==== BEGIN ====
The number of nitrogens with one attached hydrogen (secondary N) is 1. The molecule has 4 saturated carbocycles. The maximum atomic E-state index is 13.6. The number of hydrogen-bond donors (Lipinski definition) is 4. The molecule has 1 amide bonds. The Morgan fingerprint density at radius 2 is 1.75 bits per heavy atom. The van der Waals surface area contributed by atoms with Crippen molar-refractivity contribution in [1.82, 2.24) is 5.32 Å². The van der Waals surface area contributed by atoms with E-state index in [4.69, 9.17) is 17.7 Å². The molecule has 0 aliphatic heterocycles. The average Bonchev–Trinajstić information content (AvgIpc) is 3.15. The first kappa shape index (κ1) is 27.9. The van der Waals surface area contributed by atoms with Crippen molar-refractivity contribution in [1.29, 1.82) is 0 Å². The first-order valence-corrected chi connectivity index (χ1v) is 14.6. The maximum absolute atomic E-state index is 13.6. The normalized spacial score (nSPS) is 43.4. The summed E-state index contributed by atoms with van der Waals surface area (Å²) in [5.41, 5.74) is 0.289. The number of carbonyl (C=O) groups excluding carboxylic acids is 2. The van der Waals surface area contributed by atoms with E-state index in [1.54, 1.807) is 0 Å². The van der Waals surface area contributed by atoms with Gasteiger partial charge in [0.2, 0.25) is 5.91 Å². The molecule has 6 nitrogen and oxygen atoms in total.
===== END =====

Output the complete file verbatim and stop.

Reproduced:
The number of nitrogens with one attached hydrogen (secondary N) is 1. The molecule has 4 saturated carbocycles. The maximum atomic E-state index is 13.6. The number of hydrogen-bond donors (Lipinski definition) is 4. The molecule has 1 amide bonds. The Morgan fingerprint density at radius 2 is 1.75 bits per heavy atom. The van der Waals surface area contributed by atoms with Crippen molar-refractivity contribution in [1.82, 2.24) is 5.32 Å². The van der Waals surface area contributed by atoms with E-state index in [4.69, 9.17) is 17.7 Å². The molecule has 0 aliphatic heterocycles. The average Bonchev–Trinajstić information content (AvgIpc) is 3.15. The first kappa shape index (κ1) is 27.9. The van der Waals surface area contributed by atoms with Crippen molar-refractivity contribution in [1.29, 1.82) is 0 Å². The first-order valence-corrected chi connectivity index (χ1v) is 14.6. The maximum absolute atomic E-state index is 13.6. The normalized spacial score (nSPS) is 43.4. The summed E-state index contributed by atoms with van der Waals surface area (Å²) in [5.41, 5.74) is 0.289. The number of carbonyl (C=O) groups excluding carboxylic acids is 2. The van der Waals surface area contributed by atoms with E-state index in [1.54, 1.807) is 0 Å². The van der Waals surface area contributed by atoms with Gasteiger partial charge in [0.2, 0.25) is 5.91 Å². The molecule has 6 nitrogen and oxygen atoms in total.